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There was a time a couple years ago when getting featured on The Sartorialist was a goal for many a stylish New Yorker. I got lucky early and was snapped the week after I moved to the city, but friends and workmates alike were left scheming, stalking and plotting to run into Scott Schuman while wearing the right outfit. Now, it’s not just The Sartorialist, it’s a whole plethora of blogs that demand serious planning if you want to make it onto their [web]pages. From the embarrassing to the awesome, click through for tips on how to end up everywhere from Jak & Jill to Lesbians Who Look Like Justin Bieber.
I don’t know that a formal survey’s been done, but I think it’s safe to say that in the eyes of most straight men in America, turbans on a women’s head aren’t hot. Neither are ostrich-feather miniskirts, utility pants, or capes. To many guys, tight, form-fitting, and revealing fashions constitute “sexy.” And isn’t that what fashion is supposed to be all about? Getting us to look at one woman rather than another?
According to Leandra Medine, young designer and creator of The Man Repeller, the answer is no. Her site (which has been the subject of worldwide buzz) celebrates fashion that “proudly obstructs the male gaze” (The New York Times) and acts (in her own words) as “sartorial contraceptives.” (Think creative use of bow ties and harem pants, and you’re just getting started.) The fashion press has embraced Medine’s “man-repelling” aesthetic. Judging from the comments on sites that cover the beauty and clothing industries, The Man Repeller is a hit with many women. Keep reading »
Sweet Erin runs Cali Vintage, a fashion and style site aimed at expressing all things California cool. Erin, who also writes for Modcloth’s blog, has an intrinsically effortless style that makes us want to go thrifting up and down the Cali coast with her — we’re betting she’s got some really great secret spots. After the jump, she shares a few of her favorite things, including her must-have lipstick shade for spring. Keep reading »
Where do we even start with Allie? First, she founded the blog The Campus Style. And now she helps run the quarterly magazine Young Foxy and Free and works at Scoutmob, the site for all things awesomely local. “I got an internship at Scoutmob and was hired in the fall as the assistant editor,” she explains. “I get to explore the city and find nifty and noteworthy locals and events. It’s a dream job — full of new doors and windows of opportunity. Everyday I am overwhelmed with how bright the future is for us.” Check out a few of It-Girl Allie’s favorite things after the jump!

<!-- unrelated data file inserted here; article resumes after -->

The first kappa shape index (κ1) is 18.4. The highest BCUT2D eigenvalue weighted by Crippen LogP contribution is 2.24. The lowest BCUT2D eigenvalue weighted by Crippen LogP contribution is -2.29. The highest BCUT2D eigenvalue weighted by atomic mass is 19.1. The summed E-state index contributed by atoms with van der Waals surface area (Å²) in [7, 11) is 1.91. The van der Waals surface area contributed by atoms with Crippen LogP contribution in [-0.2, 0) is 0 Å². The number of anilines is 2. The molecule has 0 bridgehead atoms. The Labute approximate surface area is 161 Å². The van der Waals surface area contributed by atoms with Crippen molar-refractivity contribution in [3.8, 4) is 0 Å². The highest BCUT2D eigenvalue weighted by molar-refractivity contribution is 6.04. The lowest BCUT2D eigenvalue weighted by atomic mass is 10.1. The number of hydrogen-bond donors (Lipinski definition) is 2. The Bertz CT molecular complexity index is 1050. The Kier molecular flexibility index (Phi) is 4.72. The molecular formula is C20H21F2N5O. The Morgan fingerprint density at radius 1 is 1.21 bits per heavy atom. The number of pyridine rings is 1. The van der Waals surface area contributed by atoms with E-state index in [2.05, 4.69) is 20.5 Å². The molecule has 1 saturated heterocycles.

Where do we even start with Allie? First, she founded The Campus Style, and helped with the blog Young Foxy and Free. But these days, you can find her at Scoutmob, the site for all things awesomely local. “I got an internship at Scoutmob and was hired in the fall as the assistant editor,” she explains. “I get to explore the city and find nifty and noteworthy locals and events. It’s a dream job–full of new doors and windows of opportunity. Everyday I am overwhelmed with how bright the future is for us.” Check out a few of It-Girl Allie’s favorite things after the jump!
These days, I get more ideas about what to wear from watching people on the street or looking at blogs that document the clothes of everyday people than from looking at high-concept photo shoots in fashion magazines. The Washington Post has caught on to this trend and gone all Sartorialist on us by shooting videos around D.C. of attractive, well-dressed people talking about what they’re wearing for its “Scene In” series. Personal style is so hard to define and categorize, so the descriptions people come up with are pretty wild, i.e., “What inspires my style — India, Pakistan, the ocean, my mother, my great-grandmother, Kenya, Ethiopia, Mexico…” Watch the video, and you tell us: Do you prefer your style inspiration served up by celebrities and models in magazines, or real people on the street? [Washington Post] Keep reading »